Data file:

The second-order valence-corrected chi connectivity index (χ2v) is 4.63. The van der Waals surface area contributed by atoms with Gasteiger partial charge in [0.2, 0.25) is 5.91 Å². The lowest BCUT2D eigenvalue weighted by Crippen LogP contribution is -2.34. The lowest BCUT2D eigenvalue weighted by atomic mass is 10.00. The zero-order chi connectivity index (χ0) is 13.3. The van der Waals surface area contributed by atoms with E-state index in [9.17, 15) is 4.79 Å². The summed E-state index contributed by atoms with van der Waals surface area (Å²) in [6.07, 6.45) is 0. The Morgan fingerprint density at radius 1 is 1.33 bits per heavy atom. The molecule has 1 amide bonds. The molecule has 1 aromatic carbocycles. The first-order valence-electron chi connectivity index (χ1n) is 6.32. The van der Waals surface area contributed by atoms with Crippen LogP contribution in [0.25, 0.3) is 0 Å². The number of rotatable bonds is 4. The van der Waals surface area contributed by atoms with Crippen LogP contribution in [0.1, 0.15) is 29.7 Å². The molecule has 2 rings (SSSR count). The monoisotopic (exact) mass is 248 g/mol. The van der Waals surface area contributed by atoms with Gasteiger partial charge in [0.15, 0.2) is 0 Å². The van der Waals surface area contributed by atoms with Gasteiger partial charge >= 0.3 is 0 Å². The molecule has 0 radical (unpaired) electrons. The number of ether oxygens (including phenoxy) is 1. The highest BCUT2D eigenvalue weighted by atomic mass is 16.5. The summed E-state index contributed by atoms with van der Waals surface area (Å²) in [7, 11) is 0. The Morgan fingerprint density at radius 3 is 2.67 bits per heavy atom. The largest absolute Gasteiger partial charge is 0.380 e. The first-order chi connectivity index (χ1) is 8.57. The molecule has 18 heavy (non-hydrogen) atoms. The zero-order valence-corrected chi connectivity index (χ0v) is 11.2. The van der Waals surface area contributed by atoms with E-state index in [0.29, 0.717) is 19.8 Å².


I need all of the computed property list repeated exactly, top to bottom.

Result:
The second-order valence-corrected chi connectivity index (χ2v) is 4.63. The van der Waals surface area contributed by atoms with Gasteiger partial charge in [0.2, 0.25) is 5.91 Å². The lowest BCUT2D eigenvalue weighted by Crippen LogP contribution is -2.34. The lowest BCUT2D eigenvalue weighted by atomic mass is 10.00. The zero-order chi connectivity index (χ0) is 13.3. The van der Waals surface area contributed by atoms with E-state index in [9.17, 15) is 4.79 Å². The summed E-state index contributed by atoms with van der Waals surface area (Å²) in [6.07, 6.45) is 0. The Morgan fingerprint density at radius 1 is 1.33 bits per heavy atom. The molecule has 1 amide bonds. The molecule has 1 aromatic carbocycles. The first-order valence-electron chi connectivity index (χ1n) is 6.32. The van der Waals surface area contributed by atoms with Crippen LogP contribution in [0.25, 0.3) is 0 Å². The number of rotatable bonds is 4. The van der Waals surface area contributed by atoms with Crippen LogP contribution in [0.1, 0.15) is 29.7 Å². The molecule has 2 rings (SSSR count). The monoisotopic (exact) mass is 248 g/mol. The van der Waals surface area contributed by atoms with Gasteiger partial charge in [0.15, 0.2) is 0 Å². The van der Waals surface area contributed by atoms with Gasteiger partial charge >= 0.3 is 0 Å². The molecule has 0 radical (unpaired) electrons. The number of ether oxygens (including phenoxy) is 1. The highest BCUT2D eigenvalue weighted by atomic mass is 16.5. The summed E-state index contributed by atoms with van der Waals surface area (Å²) in [7, 11) is 0. The Morgan fingerprint density at radius 3 is 2.67 bits per heavy atom. The largest absolute Gasteiger partial charge is 0.380 e. The first-order chi connectivity index (χ1) is 8.57. The molecule has 18 heavy (non-hydrogen) atoms. The zero-order valence-corrected chi connectivity index (χ0v) is 11.2. The van der Waals surface area contributed by atoms with E-state index in [0.29, 0.717) is 19.8 Å².